1. A symbol is an object or action invested with greater significance than it would have if taken only at face value. Pearls, for example, are simply bits of organic residue left by an oyster. Because we prize them for their beauty and rarity, however, they can become potent symbols in a story. A poor woman’s refusal to sell a string of heirloom pearls inherited from her mother might symbolize: her love for her dead parent, her pride in her family of origin, the feeling of dignity she derives from her ancestry, or her unwillingness to give up hope of a better life. If she becomes so desperate for food or shelter or love she considers selling the pearls, their symbolic value helps us understand just how deep her desperation is.
2. A symbol is often used to: a. highlight an important aspect of a particular character; b. focus the reader’s attention on some particular part of a story; c. point to a greater possible meaning.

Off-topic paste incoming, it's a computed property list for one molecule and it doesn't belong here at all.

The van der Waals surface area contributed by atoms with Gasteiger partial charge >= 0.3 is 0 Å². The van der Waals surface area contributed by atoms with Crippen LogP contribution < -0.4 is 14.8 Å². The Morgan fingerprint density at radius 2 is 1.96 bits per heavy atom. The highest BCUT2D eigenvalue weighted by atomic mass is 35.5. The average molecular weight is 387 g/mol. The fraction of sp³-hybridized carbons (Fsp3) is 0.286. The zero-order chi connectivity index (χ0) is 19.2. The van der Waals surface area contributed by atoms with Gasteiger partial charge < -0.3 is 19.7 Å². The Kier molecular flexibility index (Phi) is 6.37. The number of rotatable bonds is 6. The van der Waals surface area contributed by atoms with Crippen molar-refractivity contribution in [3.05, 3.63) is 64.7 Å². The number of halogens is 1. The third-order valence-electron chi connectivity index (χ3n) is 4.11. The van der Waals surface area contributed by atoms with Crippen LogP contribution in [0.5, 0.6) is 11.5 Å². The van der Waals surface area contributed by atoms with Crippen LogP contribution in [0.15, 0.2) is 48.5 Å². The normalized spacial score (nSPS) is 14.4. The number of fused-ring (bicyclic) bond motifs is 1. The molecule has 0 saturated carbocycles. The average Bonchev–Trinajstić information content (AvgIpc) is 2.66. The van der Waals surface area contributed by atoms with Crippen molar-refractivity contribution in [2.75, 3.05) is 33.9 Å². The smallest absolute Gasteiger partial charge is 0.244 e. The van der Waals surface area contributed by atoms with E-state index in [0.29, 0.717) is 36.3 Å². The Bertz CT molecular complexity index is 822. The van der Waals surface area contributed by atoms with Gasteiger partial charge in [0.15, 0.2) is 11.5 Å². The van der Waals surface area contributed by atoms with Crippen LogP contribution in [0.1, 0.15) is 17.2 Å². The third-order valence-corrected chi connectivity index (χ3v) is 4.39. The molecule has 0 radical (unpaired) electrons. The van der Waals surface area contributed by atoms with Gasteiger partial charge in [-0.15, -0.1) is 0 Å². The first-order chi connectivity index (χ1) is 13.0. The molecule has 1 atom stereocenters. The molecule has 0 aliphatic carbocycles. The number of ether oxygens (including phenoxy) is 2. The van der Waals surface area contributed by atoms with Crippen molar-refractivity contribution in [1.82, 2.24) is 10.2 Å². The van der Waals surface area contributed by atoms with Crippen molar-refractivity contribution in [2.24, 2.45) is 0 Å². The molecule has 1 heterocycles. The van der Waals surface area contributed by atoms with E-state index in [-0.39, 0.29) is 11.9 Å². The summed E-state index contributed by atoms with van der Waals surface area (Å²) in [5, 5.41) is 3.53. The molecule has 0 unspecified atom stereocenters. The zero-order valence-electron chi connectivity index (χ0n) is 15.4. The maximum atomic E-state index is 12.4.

3. One of the dangers of symbols is they can become easy shorthand for ideas and especially emotions that should be developed more fully and organically in a story. Sentimentality relies heavily on symbols to create what some call “unearned emotion.” So does melodrama. And politics. Symbols misused in this way include: American flags, babies, suffering animals, and racist caricatures (such as the infamous Willie Horton ad used by the George H. W. Bush presidential campaign).
Since this is the first in my series of entries about different aspects of writing and being a writer, here’s a bonus thought:
Many short stories are built around the central symbol in their titles. Oft-anthologies examples include: William Faulkner’s The Bear, Cynthia Ozick’s The Shawl, Louise Erdrich’s The Red Convertible, Guy de Maupassant’s The Necklace, Tillie Olsen’s I Stand Here Ironing, John Cheever’s The Swimmer, D. H. Lawrence’s The Rocking-Horse Winner, Charlotte Perkins Gilman’s The Yellow Wallpaper, and Edgar Allan Poe’s The Cask of Amontillado.